Ming has been prevented from participating meaningfully in the Bridge Club because they use a wheelchair. By refusing to change the meeting space, the Bridge Club has limited access to an individual who is unable to use the stairs, creating a loss of opportunity and imposing a burden on Ming. Changing the meeting space would not constitute undue hardship for the Club, so the Club has also failed to accommodate Ming. There may also be an issue of intersectionality here; why does the President assume that Ming does not “know the rules of the game?” Does the President know Ming is new to the game of bridge? OR have they simply assumed that because Ming is an international student? The latter is an example of unacceptable attitudes that lead to discriminatory behaviour.
The Bridge Club, as a Student Group, could be found responsible for Misconduct Against Persons and Dangerous Activity, namely Discrimination by a Student Group, under the Code.
What supports are available?
If you have observed or have felt impacted by racist, hateful, or bias conduct, the most important first step is to ensure your safety and wellbeing. For a life-threatening emergency, call 911. For other immediate safety concerns on campus, call Queen's 24-hour Campus Security and Emergency Services at 613-533-6111 (internal ext. 36111).
Students can access personal supports and information without initiating a formal complaint process. Visit the Inclusive Queen’s website for more information on available supports, resources, and current initiatives related to diversity, equity and inclusion.
Students may also wish to review the Anti-Racism infographic (PDF 347KB) illustrating what to do if you have experienced or witnessed racism, available from the AMS Social Issues Commission, the Queen’s Human Rights and Equity Office and partners.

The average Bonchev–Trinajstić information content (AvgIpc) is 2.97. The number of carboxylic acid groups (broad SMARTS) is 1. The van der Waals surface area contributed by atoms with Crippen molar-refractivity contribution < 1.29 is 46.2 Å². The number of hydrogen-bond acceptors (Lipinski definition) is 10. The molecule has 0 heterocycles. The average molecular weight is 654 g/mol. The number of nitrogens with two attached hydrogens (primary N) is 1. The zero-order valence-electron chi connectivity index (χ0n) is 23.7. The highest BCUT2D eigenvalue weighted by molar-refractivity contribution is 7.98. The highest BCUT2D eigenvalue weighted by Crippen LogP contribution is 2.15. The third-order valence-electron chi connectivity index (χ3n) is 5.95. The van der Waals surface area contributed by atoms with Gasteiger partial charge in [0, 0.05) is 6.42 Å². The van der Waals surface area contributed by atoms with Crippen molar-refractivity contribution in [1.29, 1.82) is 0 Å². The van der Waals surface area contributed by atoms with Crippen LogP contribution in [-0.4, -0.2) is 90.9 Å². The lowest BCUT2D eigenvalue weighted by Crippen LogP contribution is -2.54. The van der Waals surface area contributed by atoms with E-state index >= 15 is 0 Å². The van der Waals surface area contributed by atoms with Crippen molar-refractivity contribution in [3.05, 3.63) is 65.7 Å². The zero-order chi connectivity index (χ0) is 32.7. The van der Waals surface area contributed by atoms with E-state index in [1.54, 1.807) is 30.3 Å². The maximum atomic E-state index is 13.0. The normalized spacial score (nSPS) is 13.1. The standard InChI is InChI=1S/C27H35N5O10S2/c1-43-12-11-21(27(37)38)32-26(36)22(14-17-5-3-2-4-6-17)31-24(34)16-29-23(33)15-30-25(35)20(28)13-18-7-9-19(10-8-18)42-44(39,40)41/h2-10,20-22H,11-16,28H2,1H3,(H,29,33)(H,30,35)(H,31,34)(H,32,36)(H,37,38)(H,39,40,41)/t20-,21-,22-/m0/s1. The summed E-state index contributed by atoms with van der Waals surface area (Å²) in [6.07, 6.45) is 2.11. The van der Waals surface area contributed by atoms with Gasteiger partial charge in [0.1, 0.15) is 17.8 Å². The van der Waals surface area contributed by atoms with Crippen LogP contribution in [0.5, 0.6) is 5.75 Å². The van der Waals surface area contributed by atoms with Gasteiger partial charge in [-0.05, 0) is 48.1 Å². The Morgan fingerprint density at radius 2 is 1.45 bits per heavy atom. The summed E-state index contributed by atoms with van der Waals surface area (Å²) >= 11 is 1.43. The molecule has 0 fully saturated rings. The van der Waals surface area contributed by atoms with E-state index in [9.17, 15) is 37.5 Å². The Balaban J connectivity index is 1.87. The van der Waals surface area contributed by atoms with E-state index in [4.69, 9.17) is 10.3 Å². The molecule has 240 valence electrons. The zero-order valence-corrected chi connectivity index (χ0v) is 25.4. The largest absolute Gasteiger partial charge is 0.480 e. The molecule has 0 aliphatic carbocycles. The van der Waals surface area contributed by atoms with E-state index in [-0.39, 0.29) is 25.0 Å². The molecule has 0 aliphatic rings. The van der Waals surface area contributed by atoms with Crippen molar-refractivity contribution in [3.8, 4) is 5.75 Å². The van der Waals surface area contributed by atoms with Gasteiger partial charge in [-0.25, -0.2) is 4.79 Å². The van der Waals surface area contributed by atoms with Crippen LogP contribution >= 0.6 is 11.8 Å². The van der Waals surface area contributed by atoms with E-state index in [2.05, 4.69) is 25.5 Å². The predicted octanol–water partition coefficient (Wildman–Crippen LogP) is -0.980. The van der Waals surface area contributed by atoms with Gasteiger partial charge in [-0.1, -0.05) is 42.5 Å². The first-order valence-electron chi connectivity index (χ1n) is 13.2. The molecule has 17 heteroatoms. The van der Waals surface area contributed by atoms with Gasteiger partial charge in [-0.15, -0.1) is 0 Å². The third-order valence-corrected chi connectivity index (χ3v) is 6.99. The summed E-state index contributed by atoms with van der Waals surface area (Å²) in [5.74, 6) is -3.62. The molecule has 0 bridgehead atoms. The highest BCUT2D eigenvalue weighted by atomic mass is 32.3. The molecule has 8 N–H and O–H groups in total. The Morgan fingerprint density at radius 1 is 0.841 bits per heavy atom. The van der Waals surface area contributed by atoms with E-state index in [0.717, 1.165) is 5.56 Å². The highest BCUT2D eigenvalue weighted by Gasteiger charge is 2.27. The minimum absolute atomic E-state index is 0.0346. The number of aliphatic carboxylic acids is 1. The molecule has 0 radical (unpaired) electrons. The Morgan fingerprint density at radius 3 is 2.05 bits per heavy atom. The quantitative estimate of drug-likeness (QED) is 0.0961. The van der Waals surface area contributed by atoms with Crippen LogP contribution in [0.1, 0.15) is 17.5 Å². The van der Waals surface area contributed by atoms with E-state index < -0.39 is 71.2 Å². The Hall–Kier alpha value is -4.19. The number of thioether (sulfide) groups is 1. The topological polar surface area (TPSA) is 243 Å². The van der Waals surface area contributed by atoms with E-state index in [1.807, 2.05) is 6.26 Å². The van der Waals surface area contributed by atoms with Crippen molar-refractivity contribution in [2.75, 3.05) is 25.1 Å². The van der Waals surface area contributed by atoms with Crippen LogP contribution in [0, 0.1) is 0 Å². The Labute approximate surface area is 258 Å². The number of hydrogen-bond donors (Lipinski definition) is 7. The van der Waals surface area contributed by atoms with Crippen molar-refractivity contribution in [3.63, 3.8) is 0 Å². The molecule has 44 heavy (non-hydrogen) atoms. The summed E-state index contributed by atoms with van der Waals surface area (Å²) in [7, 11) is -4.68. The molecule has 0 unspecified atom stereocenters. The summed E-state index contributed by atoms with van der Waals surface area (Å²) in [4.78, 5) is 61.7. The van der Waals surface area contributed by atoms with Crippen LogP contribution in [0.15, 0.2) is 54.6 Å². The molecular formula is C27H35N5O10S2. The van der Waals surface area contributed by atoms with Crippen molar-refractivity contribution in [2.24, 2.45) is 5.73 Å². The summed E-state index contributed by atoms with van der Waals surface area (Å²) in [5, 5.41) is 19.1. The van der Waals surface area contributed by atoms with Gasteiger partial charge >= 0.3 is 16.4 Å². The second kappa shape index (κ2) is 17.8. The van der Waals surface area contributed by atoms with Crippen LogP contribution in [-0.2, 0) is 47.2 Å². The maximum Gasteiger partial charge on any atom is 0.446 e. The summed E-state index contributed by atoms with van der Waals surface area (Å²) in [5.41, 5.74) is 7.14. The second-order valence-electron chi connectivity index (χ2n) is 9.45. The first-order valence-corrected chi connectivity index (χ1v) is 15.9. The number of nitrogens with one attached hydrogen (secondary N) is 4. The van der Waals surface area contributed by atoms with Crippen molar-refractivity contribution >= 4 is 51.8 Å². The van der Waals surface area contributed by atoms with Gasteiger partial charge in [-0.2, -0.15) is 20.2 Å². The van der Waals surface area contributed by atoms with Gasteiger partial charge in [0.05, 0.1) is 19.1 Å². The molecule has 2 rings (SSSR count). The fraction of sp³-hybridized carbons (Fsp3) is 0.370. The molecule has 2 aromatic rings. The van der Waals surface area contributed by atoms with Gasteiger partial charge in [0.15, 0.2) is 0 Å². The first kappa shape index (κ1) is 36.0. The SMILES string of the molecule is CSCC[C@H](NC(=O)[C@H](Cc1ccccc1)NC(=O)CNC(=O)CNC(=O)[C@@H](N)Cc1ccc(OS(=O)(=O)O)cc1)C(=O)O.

Where can I report a concern or incident?
If you have an immediate safety concern on campus, you are encouraged to contact Queen's 24-hour Campus Security and Emergency Services at 613-533-6111 (internal ext. 36111).
If there is no immediate safety concern but you are looking for support, resources, or additional information there are a number of offices on campus that can provide assistance:
- Campus Security & Emergency Services
- Human Rights and Equity Office
- Sexual Violence Prevention and Response Office
- Office of Indigenous Initiatives
- Office of the University Ombudsperson
- Division of Student Affairs (e.g. Residence, Student Conduct Office, Four Directions Indigenous Student Centre, Queen’s University International Centre (QUIC), Athletics & Recreation, Non-Academic Misconduct Intake Office, Support Services & Community Engagement, Faith & Spiritual Life, Ban Righ Centre among others)
Visit Report Non-Academic Misconduct for information about the formal complaint process and the Non-Academic Misconduct Units involved in resolving NAM matters involving student respondents. (e.g. NAMIO, Student Conduct Office, Residence Life, Athletics & Recreation, Authorized Agents).